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Previous story Esperanza Spalding from Portland wins Best New Artist at Grammy Awards Next story

Story by Aubra Salt - The Oregon Herald
Published on Monday February 14, 2011 - 1:53 AM
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At the Grammy's, Portland's own young beauty, 26-year old Esperanza Spalding was named best new artist, beating out Justin Beieber, Drake, Mumford & Sons, and Florence + The Machine.

Her latest album, Chamber Music Society, sold 31,000 copies but could now climb to Gold.

Backstage, Usher diplomatically answered questions about Esperanza. And Bieber, who jumped atop Usher's back as he spoke to media reps backstage, said, "I'm happy for her. I had a great night! I got to perform with my mentor." And Usher said, "Spoken like a true professional."

The win for Esperanza Spalding should not surprise anyone here or even in Washington. She recently went on tour with Prince, and has a friend in the white house, namely President Barack Obama. The White House invited her to play there last year, introducing her as "the brightest young star on the jazz horizon."

She was excited and nearly overwhelmed at the Grammy's when she met some of the best known music artists, those she had only seen on TV or heard on the radio. "They have a magnetism," she said. "You can feel their presence from a few feet away. It was nice to see them face to face on a human level. I liked that a lot."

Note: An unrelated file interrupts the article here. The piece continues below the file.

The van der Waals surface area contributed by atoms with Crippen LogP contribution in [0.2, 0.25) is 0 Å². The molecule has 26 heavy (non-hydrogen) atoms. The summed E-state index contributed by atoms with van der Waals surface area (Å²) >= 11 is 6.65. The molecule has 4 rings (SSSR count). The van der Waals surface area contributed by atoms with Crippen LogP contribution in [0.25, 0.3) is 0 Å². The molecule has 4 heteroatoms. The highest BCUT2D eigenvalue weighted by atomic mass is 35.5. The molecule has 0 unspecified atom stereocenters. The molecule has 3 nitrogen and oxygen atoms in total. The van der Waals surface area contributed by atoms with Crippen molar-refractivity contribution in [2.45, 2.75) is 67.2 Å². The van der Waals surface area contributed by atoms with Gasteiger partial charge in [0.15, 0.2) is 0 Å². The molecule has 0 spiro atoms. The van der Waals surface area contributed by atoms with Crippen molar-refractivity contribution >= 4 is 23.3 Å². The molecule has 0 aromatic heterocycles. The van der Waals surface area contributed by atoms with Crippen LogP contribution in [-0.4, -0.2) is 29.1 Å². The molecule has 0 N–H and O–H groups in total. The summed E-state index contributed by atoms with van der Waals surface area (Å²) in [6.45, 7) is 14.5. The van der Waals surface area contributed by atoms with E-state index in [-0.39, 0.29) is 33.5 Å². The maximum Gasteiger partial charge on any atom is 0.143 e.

Spalding says she tried a good number of musical instruments before deciding on the Upright Bass, making it her own. In fact, she recently published a new album showcasing her ability to combine jazz and classical styles.

Esperanza Spalding was a teen rocket bursting with energy and extreme talent. She had always been vastly different from her peers; she had an obvious penchant for detail, willing, day or night to be launched into the stratosphere of top-dog international music. Downbeat magazine was one of the first to get wise to her incredible talent, placing her on its cover last year.

Born in Portland in 1984, she and her brother were raised by her single mother in the ghetto-like King neighborhood of Northeast Portland. She says she was motivated to become a musician after watching Yo-Yo Ma on the childrens "Mr. Rogers' Neighborhood" television program. She was just four at the time.